How to furnish your business with the necessary equipment can be a difficult decision. From a legal and financial perspective, the basic question is how to acquire the equipment. There are three basic options – buying it, leasing it, or leasing it under a so-called “finance lease.” For a variety of reasons, the option chosen can make a significant financial difference.
Buying the equipment is the most straightforward of the options. Your purchase gives you ownership of the equipment and, from a legal standpoint, this option gives you significant legal rights. Unfortunately, you will have paid the vendor the full purchase price for the equipment so you have no payments to “set off” if the equipment malfunctions. The best you can do under these circumstances would be to make a claim under the warranty, and many manufacturers’ warranties are limited in nature.
Conversely, a lease of the equipment does not give you ownership of the equipment, but it does provide certain other benefits. For example, if the equipment malfunctions, you, as lessee, have some leverage over the lessor in that you can simply stop paying (although, presumably, a lawsuit will soon follow); and, obviously, you would not have to borrow the purchase price or make the large initial outlay of money that accompanies a significant purchase.
The third basic form of transaction is the “finance lease,” also known as the “Article 2A lease” because it arises under Article 2A of the Uniform Commercial Code. This lease transaction is essentially a triangle between three parties, the vendor, a leasing company and yourself. In rough outline, you pick the equipment, the leasing company buys it from the vendor and you agree to make periodic payments to the leasing company for use and possession of the equipment. You then take delivery of the equipment, sign many papers, including an “acceptance” of the equipment, and begin paying monthly payments to the leasing company.
As long as the equipment works, everything is fine. However, if the equipment does not work, you have very little recourse. Regardless of how well or badly the equipment works, you have to pay the leasing company for equipment acquired under a finance lease. Under the “hell or high water” clause of §2A407 of the Uniform Commercial Code, your promise to pay becomes “irrevocable” and “independent” – meaning you must pay independent of whether the equipment works. You can bring a lawsuit against the vendor of the equipment, if you have succeeded to the rights of the leasing company under the many documents you signed. However, you have no warranties or other rights to enforce against the leasing company. Moreover, even if you sue the vendor you have to keep paying the leasing company. The reality of this arrangement is that as between you and the leasing company, a finance lease is not a lease, it is a loan, and you should expect to pay it.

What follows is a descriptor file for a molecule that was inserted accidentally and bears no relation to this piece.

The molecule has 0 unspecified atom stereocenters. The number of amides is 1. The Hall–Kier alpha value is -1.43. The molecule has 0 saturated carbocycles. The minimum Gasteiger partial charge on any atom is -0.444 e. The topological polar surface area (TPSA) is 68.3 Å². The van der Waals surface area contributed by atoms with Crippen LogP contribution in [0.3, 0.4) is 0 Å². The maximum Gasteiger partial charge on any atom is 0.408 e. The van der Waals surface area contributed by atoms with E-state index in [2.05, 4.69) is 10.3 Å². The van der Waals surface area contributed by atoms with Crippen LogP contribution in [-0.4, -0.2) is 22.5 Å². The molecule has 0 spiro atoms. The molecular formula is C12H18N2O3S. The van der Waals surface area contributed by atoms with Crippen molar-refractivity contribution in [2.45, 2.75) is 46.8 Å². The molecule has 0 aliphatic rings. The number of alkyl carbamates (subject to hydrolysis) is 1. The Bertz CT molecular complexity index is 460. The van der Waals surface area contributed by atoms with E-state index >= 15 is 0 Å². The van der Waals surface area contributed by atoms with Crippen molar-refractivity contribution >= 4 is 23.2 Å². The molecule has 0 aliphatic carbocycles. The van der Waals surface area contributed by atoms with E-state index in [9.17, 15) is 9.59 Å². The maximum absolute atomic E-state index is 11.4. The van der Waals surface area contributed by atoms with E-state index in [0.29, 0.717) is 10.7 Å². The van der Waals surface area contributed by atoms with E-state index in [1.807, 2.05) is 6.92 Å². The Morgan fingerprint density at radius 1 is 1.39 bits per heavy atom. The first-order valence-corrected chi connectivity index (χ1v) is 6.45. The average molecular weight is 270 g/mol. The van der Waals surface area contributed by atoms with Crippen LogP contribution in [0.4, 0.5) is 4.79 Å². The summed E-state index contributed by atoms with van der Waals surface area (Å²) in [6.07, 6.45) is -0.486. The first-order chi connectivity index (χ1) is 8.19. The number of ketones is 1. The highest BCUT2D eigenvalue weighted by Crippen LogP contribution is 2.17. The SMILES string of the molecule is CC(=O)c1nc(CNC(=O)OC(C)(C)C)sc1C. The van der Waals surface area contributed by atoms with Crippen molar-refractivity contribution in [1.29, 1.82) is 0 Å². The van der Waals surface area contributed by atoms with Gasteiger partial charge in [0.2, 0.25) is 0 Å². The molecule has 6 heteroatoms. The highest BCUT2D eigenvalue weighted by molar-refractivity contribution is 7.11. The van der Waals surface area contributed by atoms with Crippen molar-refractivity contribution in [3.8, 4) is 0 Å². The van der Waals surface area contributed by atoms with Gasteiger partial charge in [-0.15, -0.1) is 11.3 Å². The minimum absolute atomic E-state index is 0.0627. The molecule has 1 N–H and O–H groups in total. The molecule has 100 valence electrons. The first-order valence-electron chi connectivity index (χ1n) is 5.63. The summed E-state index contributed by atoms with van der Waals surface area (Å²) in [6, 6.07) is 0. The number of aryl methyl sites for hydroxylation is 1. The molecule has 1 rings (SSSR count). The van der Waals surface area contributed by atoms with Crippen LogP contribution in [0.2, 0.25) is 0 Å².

This is a rough outline of the relevant legal framework. The reality is that the question of what a lessee or buyer’s legal rights are can become complex and the distinctions between the transactions often blur. Some transactions that call themselves “leases,” may be viewed as “disguised sales” by a judge. To complicate this, some transactions that are leases in the eyes of a state court judge may be a sale in the eyes of the Bankruptcy Court judge.
Additionally, there are tax considerations. The details of these go beyond the scope of this article, however, depending on the size of the acquisition, and the type of equipment, it can be better to lease than to buy for deductibility reasons. Last of all, there are “exit strategy” ramifications to how you have acquired the equipment if you intend to sell the business. From a financial standpoint, the buyer of the business may be allowed to assume the lease with the lessor’s permission. This results in no out of pocket money for the seller of the business. If the equipment was previously purchased by the seller of the business, and particularly if money was borrowed to buy the equipment, the equipment will likely be security for a loan and the balance would be paid by seller out of his sale proceeds.
Much can go wrong when acquiring equipment. Most equipment salesman, whether from a manufacturer or a leasing company, are paid on commission. Many of them give thorough financial analysis and advice, and many of them are entirely honest. However, their incentive is to close the transaction. In the event that you are pitched a lease or a finance lease for a significant piece of equipment, it’s beneficial to discuss the transaction with your accountant and/or lawyer.
– Rod Fluck